SEOUL • The recent outbreak of the deadly Middle East Respiratory Syndrome (Mers) virus in South Korea has left the country's tourist industry in intensive care, with visitor numbers plunging more than 40 per cent in June, according to data released yesterday.
Officials are warning that the cost in lost revenue could be close to US$10 billion (S$13.7 billion).
The year had started off well for the tourist sector, with the number of overseas arrivals in the first five months up 10.7 per cent from the same period in 2014.
But May 20 saw the first diagnosis of a Mers case, kicking off an outbreak that claimed 36 lives and triggered rampant panic at home and mass tour cancellations abroad.
With 186 confirmed cases, it was the largest Mers outbreak outside Saudi Arabia.
With 186 confirmed cases, it was the largest Mers outbreak outside Saudi Arabia. The number of tourists in June plunged 41 per cent from a year earlier to 750,925, the Korea Tourism Organisation said.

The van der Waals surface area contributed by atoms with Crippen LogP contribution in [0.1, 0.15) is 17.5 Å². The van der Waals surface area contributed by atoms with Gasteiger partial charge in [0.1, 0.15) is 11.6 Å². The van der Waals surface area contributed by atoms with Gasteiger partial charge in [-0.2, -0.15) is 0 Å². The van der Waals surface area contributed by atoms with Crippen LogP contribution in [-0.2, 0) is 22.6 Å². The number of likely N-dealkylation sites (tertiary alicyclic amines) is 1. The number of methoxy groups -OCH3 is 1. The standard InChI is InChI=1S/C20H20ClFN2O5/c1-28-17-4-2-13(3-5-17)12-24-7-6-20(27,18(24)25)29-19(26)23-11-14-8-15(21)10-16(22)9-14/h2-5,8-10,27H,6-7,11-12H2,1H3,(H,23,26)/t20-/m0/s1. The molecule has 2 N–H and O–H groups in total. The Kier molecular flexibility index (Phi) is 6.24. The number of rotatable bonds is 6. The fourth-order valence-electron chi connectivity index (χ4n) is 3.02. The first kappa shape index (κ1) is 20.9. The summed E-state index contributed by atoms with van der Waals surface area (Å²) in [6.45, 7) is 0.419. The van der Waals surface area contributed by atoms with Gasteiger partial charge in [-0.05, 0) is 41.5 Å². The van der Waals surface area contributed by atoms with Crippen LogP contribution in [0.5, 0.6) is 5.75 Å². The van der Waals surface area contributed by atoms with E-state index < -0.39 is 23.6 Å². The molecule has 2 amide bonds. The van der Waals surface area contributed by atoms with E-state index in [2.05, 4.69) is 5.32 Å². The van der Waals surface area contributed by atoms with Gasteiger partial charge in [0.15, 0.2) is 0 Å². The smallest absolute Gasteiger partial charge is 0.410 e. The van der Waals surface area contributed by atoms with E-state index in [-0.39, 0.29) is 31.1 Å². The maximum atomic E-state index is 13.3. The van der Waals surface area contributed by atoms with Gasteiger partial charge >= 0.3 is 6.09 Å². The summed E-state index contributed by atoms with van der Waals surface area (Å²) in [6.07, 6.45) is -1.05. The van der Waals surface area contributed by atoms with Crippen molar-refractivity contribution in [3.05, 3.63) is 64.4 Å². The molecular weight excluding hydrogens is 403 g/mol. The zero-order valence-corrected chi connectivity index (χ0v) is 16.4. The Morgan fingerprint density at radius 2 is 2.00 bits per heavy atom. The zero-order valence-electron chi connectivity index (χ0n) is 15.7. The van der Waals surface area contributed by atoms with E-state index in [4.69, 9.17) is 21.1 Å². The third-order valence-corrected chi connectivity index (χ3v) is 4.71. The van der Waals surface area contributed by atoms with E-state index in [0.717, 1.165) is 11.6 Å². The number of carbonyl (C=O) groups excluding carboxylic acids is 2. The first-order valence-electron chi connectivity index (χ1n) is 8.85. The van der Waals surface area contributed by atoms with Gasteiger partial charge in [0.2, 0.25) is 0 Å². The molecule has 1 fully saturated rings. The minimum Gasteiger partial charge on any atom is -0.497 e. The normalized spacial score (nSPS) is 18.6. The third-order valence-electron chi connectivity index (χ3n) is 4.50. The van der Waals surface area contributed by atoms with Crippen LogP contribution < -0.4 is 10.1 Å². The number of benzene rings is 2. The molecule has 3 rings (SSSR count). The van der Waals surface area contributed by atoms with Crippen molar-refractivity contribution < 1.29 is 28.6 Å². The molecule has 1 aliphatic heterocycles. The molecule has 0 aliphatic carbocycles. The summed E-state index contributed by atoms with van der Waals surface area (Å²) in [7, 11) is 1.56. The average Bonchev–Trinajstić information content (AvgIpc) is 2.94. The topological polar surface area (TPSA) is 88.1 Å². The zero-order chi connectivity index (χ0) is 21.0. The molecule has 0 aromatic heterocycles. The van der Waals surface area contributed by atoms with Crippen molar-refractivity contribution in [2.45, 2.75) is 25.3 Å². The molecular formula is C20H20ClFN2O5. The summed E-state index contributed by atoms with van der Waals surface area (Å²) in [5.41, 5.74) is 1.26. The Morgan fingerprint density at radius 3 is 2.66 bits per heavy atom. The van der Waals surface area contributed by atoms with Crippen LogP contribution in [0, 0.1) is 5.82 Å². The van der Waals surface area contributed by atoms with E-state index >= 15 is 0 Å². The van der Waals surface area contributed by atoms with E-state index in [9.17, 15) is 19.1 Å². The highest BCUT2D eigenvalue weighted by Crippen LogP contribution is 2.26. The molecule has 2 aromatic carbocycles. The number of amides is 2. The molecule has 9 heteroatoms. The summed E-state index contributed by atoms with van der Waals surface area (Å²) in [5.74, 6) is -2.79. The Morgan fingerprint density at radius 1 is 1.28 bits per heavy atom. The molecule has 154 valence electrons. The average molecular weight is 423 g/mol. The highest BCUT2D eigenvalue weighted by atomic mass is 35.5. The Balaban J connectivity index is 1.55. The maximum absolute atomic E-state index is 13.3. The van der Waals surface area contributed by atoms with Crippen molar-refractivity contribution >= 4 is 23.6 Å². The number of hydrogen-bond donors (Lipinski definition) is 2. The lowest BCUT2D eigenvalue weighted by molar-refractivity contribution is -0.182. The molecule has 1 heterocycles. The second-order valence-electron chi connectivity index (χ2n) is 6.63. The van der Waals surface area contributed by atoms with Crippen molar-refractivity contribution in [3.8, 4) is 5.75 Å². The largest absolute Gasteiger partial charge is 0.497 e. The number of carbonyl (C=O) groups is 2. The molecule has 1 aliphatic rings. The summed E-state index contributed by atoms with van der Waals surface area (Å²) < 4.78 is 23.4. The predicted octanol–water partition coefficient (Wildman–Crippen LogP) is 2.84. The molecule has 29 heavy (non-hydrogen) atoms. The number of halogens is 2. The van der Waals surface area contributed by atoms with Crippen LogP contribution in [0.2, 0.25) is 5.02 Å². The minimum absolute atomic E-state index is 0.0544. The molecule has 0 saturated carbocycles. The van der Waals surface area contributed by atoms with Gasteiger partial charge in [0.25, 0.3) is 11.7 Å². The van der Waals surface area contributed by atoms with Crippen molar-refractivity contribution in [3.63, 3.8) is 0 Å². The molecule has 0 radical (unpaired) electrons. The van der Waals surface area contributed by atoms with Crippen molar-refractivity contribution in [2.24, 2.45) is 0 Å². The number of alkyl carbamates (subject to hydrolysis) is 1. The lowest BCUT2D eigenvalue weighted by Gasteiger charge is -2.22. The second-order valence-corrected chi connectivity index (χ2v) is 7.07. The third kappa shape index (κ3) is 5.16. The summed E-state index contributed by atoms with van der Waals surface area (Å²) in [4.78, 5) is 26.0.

The number of tourists in June plunged 41 per cent from a year earlier to 750,925, the state-run Korea Tourism Organisation (KTO) said.
The number of mainland Chinese - the biggest spending visitors - was down 45 per cent, while arrivals from Taiwan and Hong Kong were down 76 per cent and 75 per cent, respectively.
"Because of the Mers outbreak, foreign tourists ... shunned visiting this country last month," a KTO spokesman said, adding that the 2015 target of 16.2 million tourists was in serious jeopardy.
With no new Mers infections reported in more than two weeks, KTO and other officials have announced a number of measures to reboot tourism, including waiving visa fees for group travellers from China and South-east Asia.
The hugely popular K-pop industry has also been recruited, with stars signing up for a series of promotional concerts and performances both at home and abroad.
South Korea's economic growth in the three months to June will be "much lower" than the previous quarter due to the Mers outbreak and drought, Finance Minister Choi Kyung Hwan said yesterday.
Domestic demand had been gradually recovering this year, Mr Choi told reporters. "However, the recovery was dampened by the outbreak of Mers and drought," he said.